Roundtable Weekly
Federal Reserve Leaves Rates Unchanged
June 14, 2024

The Federal Reserve’s Federal Open Market Committee voted unanimously this week to maintain the federal funds rate at the 5.25%-5.5% range where it has been since July of last year. (Federal Reserve Press Release)

Federal Open Market Committee (FOMC) Meeting

  • After the meeting Wednesday, Fed chair Jerome Powell said at a news conference that he saw either one or two rate cuts this year as "plausible" scenarios. (Axios, June 12)
  • "What everyone agrees on is it's going to be data dependent," Powell added.
  • The FOMC issued a statement indicating that lowering inflation to 2 percent is their primary objective before reductions can occur.
  • The FOMC currently anticipates making four quarter-point cuts next year, bringing the federal funds rate down by 1.25 percentage points from its current level.

Congressional Pushback

  • Senators Elizabeth Warren (D-MA), Jacky Rosen (D-NV), and John Hickenlooper (D-CO) wrote to Fed chair Jerome Powell, urging the Fed to cut the federal funds interest rates from its current, two-decade-high of 5.5 percent, citing that other major central banks around the globe have made cuts or are leaning toward lowering interest rates. (Press Release | Letter)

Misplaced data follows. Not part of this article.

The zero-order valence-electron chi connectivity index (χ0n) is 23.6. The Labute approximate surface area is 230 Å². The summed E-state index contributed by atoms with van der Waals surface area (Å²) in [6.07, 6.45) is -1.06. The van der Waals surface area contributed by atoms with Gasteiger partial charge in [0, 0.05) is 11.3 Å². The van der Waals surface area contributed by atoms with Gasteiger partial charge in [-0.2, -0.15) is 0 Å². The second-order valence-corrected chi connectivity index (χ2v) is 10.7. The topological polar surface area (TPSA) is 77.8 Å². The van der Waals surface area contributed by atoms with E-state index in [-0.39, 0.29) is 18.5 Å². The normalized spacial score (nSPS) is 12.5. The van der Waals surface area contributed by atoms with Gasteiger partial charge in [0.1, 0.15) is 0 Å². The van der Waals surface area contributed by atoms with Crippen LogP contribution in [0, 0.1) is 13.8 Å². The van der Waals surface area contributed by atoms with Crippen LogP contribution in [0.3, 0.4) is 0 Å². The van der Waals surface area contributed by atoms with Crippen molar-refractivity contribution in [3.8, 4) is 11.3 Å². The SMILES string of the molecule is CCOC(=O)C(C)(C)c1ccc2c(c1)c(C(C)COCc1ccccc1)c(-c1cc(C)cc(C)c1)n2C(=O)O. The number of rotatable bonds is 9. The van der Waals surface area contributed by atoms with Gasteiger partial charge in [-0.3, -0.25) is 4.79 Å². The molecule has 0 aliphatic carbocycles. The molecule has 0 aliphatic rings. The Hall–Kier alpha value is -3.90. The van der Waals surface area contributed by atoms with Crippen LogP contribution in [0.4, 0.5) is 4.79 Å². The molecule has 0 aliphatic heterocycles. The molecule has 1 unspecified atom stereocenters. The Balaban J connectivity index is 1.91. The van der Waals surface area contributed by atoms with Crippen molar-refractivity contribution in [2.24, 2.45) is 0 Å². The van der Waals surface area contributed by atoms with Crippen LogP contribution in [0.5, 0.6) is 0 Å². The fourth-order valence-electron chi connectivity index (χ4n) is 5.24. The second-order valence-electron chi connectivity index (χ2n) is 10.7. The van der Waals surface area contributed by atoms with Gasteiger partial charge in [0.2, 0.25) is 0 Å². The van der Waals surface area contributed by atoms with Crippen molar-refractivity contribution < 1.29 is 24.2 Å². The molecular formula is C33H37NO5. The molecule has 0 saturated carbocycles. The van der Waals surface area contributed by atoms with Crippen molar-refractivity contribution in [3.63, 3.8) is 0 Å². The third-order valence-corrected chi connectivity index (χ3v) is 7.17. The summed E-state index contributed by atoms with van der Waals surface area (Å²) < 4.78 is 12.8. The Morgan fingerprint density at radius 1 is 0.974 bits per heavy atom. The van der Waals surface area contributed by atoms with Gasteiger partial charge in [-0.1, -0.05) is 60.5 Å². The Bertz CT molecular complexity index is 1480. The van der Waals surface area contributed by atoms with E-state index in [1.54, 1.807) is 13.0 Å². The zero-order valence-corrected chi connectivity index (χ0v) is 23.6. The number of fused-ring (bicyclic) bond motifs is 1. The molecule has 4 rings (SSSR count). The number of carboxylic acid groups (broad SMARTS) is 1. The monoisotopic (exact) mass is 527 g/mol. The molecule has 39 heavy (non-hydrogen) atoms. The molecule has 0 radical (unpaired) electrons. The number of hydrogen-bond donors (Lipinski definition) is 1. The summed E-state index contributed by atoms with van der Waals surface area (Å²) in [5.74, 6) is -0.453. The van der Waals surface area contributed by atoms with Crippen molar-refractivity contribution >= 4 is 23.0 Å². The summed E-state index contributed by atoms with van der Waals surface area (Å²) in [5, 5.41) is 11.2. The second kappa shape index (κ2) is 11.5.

• Their letter also raises concerns that high interest rates are increasing the costs of housing and insurance, continuing to hurt Americans as rates remain unchanged.
  • On housing prices, the senators wrote: “The country is already facing a severe housing shortage, and the Fed’s refusal to bring down interest rates is exacerbating this shortage and driving higher inflation rates…Lower mortgage rates would encourage more people to sell their homes, which would in turn increase housing supply, decrease prices, ease the costs of renting, and ultimately increase homeownership.”
  • Sen. Sheldon Whitehouse (D-RI), chairman of the Senate’s Budget Committee, and Rep. Brendan Boyle (D-PA), ranking member of the House Budget Committee, also wrote to Chairman Powell echoing their concerns that high interest rates are exacerbating the housing supply crisis. (Letter)

Next week, at The Roundtable’s all-member Annual Meeting, we will hear economic and market forecasts from a panel of Roundtable members and Kenneth T. Rosen, Chairman, Fisher Center for Real Estate and Urban Economics at the Haas School of Business at the University of California, Berkeley; Chairman, Rosen Consulting Group.